“A good place to start is acknowledging that many of us in leadership feel like we have a hole in our soul. Ministry drains us, sucks the life out of us, and the result is we are running on empty.” (p. 24)


“But there certainly have been seasons through the years when I lost that clarity. My ministry became my identity. My ministry became my first love. My ministry consumed all my spiritual passion. My ministry (not Jesus) was my life. The unintended byproduct during those seasons was a slow disconnect from Jesus.”

“When this happens, you begin to do ministry in the flesh. You begin to think serving God is all about working hard, being strategic, developing leaders and executing vision. You fundamentally begin to believe that it’s up to you.”

“When you have become disconnected from the Vine (Jesus), ministry will become joyless striving and stressful pushing.” (p. 29)


“It’s about making Jesus your life and then letting the ministry flow out of that relationship.” (p. 32)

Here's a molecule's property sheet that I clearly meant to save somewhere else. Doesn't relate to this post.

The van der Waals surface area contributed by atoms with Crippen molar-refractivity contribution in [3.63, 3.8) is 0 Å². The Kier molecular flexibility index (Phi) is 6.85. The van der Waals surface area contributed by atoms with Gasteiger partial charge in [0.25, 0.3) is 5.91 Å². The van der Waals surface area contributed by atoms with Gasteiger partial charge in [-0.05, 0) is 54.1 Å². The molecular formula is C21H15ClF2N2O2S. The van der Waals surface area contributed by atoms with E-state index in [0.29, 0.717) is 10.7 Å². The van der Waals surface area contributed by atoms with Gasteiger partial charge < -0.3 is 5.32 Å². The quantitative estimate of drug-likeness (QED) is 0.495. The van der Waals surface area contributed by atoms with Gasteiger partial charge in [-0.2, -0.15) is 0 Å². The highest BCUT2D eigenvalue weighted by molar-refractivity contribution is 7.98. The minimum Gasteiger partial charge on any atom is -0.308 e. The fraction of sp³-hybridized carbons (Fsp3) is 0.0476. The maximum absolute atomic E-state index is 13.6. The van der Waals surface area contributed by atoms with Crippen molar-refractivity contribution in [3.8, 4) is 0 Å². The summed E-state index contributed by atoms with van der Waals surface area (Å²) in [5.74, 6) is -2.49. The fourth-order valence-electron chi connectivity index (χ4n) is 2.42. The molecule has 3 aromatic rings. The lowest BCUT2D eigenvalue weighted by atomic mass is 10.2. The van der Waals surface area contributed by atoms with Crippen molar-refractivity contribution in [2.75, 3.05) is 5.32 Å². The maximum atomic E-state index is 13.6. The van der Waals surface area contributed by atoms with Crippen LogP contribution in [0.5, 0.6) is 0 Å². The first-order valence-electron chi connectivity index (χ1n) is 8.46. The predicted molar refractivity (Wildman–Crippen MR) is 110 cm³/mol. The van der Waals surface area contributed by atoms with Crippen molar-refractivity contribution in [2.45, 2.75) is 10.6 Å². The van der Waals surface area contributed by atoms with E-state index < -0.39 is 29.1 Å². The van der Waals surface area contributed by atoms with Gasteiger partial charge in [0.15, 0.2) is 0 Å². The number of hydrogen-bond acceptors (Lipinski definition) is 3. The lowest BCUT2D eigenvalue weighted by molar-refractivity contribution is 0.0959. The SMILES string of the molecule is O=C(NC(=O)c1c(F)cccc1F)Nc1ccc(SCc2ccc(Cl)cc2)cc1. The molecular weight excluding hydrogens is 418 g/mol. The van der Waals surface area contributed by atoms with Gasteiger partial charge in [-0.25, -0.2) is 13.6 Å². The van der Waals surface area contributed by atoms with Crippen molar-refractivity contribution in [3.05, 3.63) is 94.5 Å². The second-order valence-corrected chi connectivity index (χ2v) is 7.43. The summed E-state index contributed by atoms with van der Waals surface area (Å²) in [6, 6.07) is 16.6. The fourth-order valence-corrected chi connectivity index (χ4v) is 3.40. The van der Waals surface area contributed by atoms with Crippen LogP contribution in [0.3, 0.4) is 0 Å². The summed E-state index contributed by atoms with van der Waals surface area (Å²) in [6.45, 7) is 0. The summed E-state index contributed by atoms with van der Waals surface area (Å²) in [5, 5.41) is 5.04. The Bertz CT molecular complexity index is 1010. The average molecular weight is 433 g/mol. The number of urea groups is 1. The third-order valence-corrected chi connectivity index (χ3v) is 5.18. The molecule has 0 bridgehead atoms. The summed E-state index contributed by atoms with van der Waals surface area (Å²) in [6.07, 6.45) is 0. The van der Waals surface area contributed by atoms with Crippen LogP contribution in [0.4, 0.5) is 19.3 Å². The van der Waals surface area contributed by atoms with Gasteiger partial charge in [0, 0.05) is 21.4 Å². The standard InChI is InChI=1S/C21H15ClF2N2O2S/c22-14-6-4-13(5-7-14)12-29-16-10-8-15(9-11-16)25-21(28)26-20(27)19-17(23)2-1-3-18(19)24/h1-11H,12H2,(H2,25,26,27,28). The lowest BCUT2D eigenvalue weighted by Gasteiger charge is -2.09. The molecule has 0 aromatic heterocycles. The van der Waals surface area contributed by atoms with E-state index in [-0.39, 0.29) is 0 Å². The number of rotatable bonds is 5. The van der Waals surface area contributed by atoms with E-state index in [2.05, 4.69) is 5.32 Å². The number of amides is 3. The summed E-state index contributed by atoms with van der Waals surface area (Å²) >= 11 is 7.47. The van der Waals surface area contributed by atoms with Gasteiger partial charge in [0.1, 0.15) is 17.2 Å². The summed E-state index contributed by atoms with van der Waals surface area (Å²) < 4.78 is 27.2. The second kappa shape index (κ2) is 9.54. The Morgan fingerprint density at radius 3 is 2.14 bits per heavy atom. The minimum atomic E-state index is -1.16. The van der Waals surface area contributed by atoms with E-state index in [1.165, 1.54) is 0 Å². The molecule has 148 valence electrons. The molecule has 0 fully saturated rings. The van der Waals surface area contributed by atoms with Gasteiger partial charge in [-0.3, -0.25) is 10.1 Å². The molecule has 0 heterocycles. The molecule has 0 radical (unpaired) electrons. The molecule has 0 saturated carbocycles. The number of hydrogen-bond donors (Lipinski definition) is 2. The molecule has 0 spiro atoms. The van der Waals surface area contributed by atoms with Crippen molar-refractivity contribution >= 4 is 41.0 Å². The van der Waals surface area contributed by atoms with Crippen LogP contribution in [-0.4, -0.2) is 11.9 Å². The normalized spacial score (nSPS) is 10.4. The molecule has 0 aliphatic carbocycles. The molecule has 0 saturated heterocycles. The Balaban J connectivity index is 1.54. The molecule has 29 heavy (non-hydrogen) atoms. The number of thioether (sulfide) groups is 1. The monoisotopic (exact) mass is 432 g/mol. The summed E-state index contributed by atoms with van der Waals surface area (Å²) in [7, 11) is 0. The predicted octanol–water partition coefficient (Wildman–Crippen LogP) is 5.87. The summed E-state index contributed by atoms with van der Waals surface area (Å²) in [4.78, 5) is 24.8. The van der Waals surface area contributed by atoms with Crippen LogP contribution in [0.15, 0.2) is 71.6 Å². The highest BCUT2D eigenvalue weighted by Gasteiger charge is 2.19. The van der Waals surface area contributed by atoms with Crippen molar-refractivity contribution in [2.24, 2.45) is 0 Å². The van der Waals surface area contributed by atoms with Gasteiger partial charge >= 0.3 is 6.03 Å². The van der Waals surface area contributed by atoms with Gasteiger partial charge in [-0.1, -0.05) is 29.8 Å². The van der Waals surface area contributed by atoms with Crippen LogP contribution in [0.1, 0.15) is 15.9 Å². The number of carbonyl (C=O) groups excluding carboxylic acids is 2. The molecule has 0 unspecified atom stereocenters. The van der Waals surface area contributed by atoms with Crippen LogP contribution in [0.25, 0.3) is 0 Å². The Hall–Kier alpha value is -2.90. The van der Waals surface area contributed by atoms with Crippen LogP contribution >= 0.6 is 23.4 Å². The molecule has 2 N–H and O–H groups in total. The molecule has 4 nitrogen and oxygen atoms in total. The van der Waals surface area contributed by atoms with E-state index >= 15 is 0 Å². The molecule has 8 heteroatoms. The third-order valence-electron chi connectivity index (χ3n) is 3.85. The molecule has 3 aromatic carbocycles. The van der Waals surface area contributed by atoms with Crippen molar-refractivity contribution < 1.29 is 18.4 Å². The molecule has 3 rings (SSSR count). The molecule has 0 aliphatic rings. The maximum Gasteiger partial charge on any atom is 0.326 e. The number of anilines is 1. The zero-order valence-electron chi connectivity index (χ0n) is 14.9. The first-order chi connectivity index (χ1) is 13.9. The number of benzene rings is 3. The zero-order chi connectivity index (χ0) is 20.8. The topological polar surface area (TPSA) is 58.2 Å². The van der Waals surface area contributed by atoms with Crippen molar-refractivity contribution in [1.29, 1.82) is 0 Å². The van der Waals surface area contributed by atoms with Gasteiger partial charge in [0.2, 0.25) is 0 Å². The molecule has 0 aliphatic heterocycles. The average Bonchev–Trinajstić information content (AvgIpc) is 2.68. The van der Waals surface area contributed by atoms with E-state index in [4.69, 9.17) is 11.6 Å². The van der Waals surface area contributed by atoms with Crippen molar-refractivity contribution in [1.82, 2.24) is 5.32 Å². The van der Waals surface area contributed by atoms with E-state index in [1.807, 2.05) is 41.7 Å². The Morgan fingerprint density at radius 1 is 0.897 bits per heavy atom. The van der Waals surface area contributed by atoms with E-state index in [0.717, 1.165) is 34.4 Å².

“Image management is what we begin to do when our inner world becomes separated from our outer world.” (p. 35)


“In ministry, the perfect storm for a personal disaster is also the convergence of three elements: ambition, isolation, and self-deception.” (p. 46)


“Whether you use the word approval or applause, here’s the bottom line. I was living for people and finding my worth, value, significance, and identity in what others thought of me. . . . You run decisions through the filter of ‘What will people think?’ rather than ‘What’s the right thing to do?’” (p. 50)


“For some reason, in our culture we have swallowed hook, line, and sinker the lie that busyness equals importance.” (p. 61)


“Your busyness will damage your soul. Over time you will develop a hurried spirit. And even when your body is still, your soul will be racing. Your busy spirit will constantly remind you of everything you need to be doing.” (p. 62)